Self-publishing from Scratch: Article 4

In Article 3 for Self-publishing from Scratch, I wrote about platforms. If you missed it, it’s here. All posts are organised under the drop-down menu above: Self-publishing / Self-publishing from Scratch.

Article 4 will focus on one particular platform: a professional website. Professional as, this is a business website, not a rant and rave page where I alienate readers on petty topics and post pictures of my weekend out with the boys, getting drunk and stuck in the mud.

Why Build a Website?

I’ve been asked this many times in the past ten years. It’s often followed by, “I already have an author Facebook page (or another social media presence); I don’t need a website.”

Yes, you do.

Remember, I’m giving this advice to my younger self, the one who wanted to self-publish her book back around 2006. Due to writing friends discouraging her from taking that step, saying it would “ruin” her career, she put off self-publishing until 2010 and by the time she had enough experience to do it well, she had missed the easy boat. By 2015, it was more difficult to get books noticed, and she swam in a sea with millions of other hopeful writers.

Let me throw this out there: she didn’t have a fiction writing career to ruin, and her friends’ advice was based on nothing more than their opinion, which they had gotten from traditionally-published writers, who looked down on those who took the reins and drove their own wagon. Perhaps they were fearful of doing it themselves.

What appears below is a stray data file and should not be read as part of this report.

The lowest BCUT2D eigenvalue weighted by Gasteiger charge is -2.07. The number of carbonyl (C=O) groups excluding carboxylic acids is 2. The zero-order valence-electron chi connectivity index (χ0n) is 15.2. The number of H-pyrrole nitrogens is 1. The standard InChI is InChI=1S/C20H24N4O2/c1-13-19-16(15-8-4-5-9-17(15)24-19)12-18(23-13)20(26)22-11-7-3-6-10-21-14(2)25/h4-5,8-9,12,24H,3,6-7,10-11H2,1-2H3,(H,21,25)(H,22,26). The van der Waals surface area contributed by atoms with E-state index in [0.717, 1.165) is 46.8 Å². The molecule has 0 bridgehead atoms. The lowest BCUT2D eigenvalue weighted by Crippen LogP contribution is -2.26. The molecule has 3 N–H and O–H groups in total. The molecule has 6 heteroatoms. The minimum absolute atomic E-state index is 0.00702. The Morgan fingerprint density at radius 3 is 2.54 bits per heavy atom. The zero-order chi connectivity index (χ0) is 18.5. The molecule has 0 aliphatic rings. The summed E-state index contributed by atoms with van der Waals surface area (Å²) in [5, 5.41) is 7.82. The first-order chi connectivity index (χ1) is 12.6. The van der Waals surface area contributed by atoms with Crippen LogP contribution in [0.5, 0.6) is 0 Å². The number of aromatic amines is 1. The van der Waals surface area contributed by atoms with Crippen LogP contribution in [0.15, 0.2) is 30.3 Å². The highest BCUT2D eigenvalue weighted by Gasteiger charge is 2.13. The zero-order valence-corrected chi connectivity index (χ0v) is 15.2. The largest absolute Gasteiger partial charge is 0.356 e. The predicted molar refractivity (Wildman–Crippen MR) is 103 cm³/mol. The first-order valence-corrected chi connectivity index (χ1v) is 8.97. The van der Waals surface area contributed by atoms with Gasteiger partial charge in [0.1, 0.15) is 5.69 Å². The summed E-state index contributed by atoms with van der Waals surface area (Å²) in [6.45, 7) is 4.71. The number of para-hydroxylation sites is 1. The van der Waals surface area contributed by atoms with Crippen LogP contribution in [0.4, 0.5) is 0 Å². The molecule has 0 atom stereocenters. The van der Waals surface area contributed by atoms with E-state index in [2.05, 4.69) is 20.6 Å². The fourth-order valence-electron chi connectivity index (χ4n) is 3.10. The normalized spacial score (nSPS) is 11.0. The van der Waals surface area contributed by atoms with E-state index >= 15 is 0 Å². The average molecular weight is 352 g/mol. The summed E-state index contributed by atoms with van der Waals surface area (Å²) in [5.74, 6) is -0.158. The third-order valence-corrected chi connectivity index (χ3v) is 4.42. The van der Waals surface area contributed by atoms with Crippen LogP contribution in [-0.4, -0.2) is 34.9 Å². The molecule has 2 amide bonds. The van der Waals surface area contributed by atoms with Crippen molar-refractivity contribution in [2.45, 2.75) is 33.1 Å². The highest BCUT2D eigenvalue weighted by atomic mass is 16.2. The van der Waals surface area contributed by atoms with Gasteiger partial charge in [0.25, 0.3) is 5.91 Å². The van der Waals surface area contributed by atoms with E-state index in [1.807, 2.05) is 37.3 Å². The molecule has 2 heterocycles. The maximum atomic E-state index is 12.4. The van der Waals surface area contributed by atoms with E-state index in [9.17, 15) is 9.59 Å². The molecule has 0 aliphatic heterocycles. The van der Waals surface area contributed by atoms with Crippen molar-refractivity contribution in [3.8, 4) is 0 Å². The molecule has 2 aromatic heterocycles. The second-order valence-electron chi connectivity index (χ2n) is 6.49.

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Self-publishing from Scratch: Article 3

In last week’s Self-publishing from Scratch post, the advice I’d give to myself was to tell others I’m writing a book even if I was finished writing it yet. Once family, friends and neighbours are told, how do I get the word out to the world?

By building a platform.

What is a Platform?

A platform is your stage. You can jump onto it and improvise; this works well for some actors. However, most of us need preparation before the curtain rises. Every act is planned, dress-rehearsals are done and make-up is applied. Ideally, you want to know what impression you want to deliver to your audience and plan your performance with that in mind. The last thing you want to do is confuse your audience or send mixed messages.

Authors use this stage to influence the audience to buy their books, to support their writing career and to share the news about their books to those they are connected with, either personally or in social media.

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